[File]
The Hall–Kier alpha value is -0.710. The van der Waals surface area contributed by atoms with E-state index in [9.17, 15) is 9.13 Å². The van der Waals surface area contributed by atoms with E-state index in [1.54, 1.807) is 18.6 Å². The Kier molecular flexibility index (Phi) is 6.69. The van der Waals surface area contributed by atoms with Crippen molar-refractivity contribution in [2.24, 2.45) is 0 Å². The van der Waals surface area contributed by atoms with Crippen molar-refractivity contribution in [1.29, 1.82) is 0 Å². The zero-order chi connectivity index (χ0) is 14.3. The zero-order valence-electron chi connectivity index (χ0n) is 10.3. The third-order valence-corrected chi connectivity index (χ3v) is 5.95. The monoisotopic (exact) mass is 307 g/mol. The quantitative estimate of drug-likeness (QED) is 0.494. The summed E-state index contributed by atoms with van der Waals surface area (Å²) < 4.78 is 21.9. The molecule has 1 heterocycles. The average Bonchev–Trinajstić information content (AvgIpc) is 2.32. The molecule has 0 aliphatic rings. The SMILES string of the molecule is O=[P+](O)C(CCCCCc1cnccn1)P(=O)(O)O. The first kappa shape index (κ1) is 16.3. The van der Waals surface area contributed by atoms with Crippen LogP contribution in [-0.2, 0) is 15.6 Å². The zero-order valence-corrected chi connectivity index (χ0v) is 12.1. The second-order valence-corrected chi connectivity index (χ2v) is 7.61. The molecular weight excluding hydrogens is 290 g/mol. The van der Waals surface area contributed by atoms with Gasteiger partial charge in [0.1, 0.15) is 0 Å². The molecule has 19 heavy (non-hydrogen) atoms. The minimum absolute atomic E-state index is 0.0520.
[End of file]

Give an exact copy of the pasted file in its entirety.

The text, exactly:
The Hall–Kier alpha value is -0.710. The van der Waals surface area contributed by atoms with E-state index in [9.17, 15) is 9.13 Å². The van der Waals surface area contributed by atoms with E-state index in [1.54, 1.807) is 18.6 Å². The Kier molecular flexibility index (Phi) is 6.69. The van der Waals surface area contributed by atoms with Crippen molar-refractivity contribution in [2.24, 2.45) is 0 Å². The van der Waals surface area contributed by atoms with Crippen molar-refractivity contribution in [1.29, 1.82) is 0 Å². The zero-order chi connectivity index (χ0) is 14.3. The zero-order valence-electron chi connectivity index (χ0n) is 10.3. The third-order valence-corrected chi connectivity index (χ3v) is 5.95. The monoisotopic (exact) mass is 307 g/mol. The quantitative estimate of drug-likeness (QED) is 0.494. The summed E-state index contributed by atoms with van der Waals surface area (Å²) < 4.78 is 21.9. The molecule has 1 heterocycles. The average Bonchev–Trinajstić information content (AvgIpc) is 2.32. The molecule has 0 aliphatic rings. The SMILES string of the molecule is O=[P+](O)C(CCCCCc1cnccn1)P(=O)(O)O. The first kappa shape index (κ1) is 16.3. The van der Waals surface area contributed by atoms with Crippen LogP contribution in [-0.2, 0) is 15.6 Å². The zero-order valence-corrected chi connectivity index (χ0v) is 12.1. The second-order valence-corrected chi connectivity index (χ2v) is 7.61. The molecular weight excluding hydrogens is 290 g/mol. The van der Waals surface area contributed by atoms with Gasteiger partial charge in [0.1, 0.15) is 0 Å². The molecule has 19 heavy (non-hydrogen) atoms. The minimum absolute atomic E-state index is 0.0520.